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New Transistors Spike Like Neurons

Made from nanomaterials, device can perform several different classes of spiking

AI and the brain

Neuromorphic computing — where computers function like human brains to perform complex tasks much more efficiently than current computers — holds promise for breakthroughs in artificial intelligence and machine learning.

But such computers can be difficult to create with traditional silicon technology. Northwestern Engineering researchers have taken a step toward realizing neuromorphic computing by creating a new transistor from nanomaterials that can generate voltage “spikes” like a neuron.

“In order to mimic the brain, we need to mimic the function of neurons,” said Mark Hersam, Walter P. Murphy Professor of Materials Science and Engineering and lead author of the research. “This goal can be achieved using traditional silicon technology, but we show a much simpler means of achieving neuron function, which is needed to increase the density of artificial neurons on a chip.”

Mark HersamThe results, published in the journal Nature Communications on March 26, come on the heels of a Nature Nanotechnology review paper written by Hersam and postdoctoral fellow Vinod K. Sangwan, which surveys current neuromorphic devices and architectures and argues that the future of the field will benefit from integrating diverse nanomaterials to create these devices.

Mixing nanomaterials in neuron-like devices

Neurons transmit information in the brain through an action potential, which is a spike in voltage that leads to communication with other neurons. While researchers have mimicked action potentials with traditional silicon transistors, it has required complicated circuits that require a dozen or more devices.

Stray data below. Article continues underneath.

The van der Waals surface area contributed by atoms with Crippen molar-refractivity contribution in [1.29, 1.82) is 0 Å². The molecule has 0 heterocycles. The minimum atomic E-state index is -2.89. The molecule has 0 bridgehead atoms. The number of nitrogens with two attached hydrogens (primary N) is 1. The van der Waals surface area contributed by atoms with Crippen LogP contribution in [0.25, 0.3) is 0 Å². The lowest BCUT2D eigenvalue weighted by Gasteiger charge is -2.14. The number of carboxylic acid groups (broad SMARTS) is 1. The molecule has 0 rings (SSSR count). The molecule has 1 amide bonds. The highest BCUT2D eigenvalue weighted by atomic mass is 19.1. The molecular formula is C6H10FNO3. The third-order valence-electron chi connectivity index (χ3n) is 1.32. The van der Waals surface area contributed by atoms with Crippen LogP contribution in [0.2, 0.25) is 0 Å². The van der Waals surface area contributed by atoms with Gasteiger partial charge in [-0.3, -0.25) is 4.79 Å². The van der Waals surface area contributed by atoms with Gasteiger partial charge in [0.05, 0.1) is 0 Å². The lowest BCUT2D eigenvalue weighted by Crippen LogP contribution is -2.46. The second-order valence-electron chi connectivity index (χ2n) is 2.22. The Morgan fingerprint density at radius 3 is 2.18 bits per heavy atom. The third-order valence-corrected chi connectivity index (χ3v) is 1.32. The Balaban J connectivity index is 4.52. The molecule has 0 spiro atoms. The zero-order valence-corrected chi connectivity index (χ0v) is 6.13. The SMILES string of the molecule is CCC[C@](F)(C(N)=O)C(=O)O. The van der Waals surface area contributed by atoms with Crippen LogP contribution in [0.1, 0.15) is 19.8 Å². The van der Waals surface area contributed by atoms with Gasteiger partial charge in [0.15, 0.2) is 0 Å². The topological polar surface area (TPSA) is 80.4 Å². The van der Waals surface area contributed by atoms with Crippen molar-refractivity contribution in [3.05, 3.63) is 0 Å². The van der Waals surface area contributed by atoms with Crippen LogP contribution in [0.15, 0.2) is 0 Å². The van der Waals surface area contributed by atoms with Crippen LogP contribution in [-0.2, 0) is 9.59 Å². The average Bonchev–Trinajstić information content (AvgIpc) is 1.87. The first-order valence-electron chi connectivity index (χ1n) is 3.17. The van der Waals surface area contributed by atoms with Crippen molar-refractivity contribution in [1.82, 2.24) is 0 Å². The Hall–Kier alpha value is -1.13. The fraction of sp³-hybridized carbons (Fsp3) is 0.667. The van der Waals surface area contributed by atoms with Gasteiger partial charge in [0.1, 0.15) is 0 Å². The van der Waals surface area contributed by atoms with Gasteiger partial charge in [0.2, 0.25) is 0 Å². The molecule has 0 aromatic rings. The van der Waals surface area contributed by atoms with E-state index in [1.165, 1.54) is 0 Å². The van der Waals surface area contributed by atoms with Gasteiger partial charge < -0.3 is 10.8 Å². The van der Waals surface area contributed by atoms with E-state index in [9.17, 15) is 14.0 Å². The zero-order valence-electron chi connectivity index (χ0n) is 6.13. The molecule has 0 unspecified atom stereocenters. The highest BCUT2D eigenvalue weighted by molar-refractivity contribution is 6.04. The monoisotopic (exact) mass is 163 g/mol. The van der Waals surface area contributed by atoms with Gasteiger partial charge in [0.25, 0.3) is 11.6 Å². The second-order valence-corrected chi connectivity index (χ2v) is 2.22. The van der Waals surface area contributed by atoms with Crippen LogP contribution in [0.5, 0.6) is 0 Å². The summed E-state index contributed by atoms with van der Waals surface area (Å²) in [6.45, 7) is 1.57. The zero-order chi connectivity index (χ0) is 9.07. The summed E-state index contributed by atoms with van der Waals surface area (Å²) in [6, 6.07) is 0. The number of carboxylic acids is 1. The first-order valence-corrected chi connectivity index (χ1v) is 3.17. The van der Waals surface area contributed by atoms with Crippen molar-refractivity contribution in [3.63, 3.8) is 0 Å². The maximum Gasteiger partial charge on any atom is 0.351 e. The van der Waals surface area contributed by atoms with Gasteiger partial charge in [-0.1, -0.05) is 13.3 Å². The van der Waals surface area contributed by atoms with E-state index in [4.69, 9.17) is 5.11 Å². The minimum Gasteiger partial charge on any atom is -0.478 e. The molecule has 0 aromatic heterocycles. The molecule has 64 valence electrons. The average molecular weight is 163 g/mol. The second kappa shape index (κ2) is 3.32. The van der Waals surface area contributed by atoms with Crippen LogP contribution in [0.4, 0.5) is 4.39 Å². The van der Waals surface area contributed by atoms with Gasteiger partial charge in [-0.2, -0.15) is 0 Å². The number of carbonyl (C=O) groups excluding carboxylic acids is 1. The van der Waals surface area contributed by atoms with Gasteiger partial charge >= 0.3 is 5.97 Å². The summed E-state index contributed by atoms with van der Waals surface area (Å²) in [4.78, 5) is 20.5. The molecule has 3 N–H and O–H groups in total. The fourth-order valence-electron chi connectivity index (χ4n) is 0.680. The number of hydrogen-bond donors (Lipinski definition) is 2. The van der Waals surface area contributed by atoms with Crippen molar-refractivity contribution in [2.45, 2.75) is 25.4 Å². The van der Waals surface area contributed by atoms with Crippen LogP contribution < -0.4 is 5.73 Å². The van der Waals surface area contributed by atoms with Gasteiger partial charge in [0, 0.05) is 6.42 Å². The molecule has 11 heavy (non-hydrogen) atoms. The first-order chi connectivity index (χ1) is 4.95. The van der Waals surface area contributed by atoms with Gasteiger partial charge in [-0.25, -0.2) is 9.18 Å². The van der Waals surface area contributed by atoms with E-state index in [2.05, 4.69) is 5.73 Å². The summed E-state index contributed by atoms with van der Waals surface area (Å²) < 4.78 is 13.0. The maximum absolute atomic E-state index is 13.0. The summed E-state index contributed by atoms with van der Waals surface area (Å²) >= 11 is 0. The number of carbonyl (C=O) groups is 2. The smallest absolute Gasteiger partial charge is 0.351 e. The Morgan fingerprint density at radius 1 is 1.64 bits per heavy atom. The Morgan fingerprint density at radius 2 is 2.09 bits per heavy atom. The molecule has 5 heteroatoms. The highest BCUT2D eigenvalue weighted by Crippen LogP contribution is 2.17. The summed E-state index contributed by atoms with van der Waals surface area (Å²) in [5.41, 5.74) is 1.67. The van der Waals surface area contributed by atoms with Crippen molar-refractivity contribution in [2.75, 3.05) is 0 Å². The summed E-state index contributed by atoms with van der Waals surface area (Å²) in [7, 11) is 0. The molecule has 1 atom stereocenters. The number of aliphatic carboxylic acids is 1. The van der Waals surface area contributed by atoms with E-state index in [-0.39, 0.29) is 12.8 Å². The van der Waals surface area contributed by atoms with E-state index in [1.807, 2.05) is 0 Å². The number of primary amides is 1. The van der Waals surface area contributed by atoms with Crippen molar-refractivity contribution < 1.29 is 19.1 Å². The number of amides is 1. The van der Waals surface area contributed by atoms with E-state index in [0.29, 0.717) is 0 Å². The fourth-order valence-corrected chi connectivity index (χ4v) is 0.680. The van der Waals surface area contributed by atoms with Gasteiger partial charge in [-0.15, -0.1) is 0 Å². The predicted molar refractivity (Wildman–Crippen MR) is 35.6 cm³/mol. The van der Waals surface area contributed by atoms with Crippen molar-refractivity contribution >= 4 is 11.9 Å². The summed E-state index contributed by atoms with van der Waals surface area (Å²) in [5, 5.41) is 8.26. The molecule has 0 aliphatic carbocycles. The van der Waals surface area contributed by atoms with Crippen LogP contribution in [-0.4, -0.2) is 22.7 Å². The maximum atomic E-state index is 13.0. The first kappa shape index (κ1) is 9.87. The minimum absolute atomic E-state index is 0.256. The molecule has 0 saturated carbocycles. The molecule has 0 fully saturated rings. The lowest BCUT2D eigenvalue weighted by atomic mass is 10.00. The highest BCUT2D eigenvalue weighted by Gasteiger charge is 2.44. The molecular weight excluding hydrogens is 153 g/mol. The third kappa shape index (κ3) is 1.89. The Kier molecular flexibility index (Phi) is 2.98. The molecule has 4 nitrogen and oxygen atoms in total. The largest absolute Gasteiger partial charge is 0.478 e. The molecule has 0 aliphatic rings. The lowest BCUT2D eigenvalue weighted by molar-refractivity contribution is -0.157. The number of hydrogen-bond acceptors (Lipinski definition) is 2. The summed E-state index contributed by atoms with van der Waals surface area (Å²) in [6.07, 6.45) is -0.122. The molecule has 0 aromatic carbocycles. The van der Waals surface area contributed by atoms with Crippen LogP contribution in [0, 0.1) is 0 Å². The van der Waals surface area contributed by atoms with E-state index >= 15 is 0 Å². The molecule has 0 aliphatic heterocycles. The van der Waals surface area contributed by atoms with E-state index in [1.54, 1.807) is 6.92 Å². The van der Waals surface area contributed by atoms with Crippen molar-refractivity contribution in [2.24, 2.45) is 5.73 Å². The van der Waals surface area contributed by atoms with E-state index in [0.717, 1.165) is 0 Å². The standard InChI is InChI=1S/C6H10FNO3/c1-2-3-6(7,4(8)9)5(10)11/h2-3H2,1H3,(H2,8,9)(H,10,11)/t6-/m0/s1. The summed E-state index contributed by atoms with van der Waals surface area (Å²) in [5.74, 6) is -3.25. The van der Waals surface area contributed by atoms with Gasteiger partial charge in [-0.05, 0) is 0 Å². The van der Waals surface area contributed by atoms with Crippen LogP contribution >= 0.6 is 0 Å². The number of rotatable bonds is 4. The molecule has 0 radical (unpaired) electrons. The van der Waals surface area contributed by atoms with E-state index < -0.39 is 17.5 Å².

As they approached their new research, Hersam and his group hypothesized that they could create a simpler spiking circuit if they had the ability to tune the height, peak position, and width of a device’s Gaussian response — the bell curve that shows the distribution of its output current.

To do this, they created a device based on two different nanomaterials — molybdenum disulfide and carbon nanotubes — along with two gate electrodes. These nanomaterials are strongly affected by applied electric fields, while the two gates allowed improved electric field control compared to previous designs. By placing one gate on top, followed by offset layers of the two nanomaterials and a gate on the bottom, they developed a device that had several degrees of tunability.

“This device has the potential for more sophisticated functionality that a standard silicon transistor,” Hersam said. Not only can it spike like a neuron, it can perform several different classes of spiking that different neurons perform in different areas of the brain, like continuous spiking or phasic spiking.

“Normally you would have to redesign a circuit to get each spiking behavior,” Hersam said. “However, this device is so flexible and tunable that we can achieve a dozen spiking responses based on how we control the voltage.”

Combining technology with memtransistors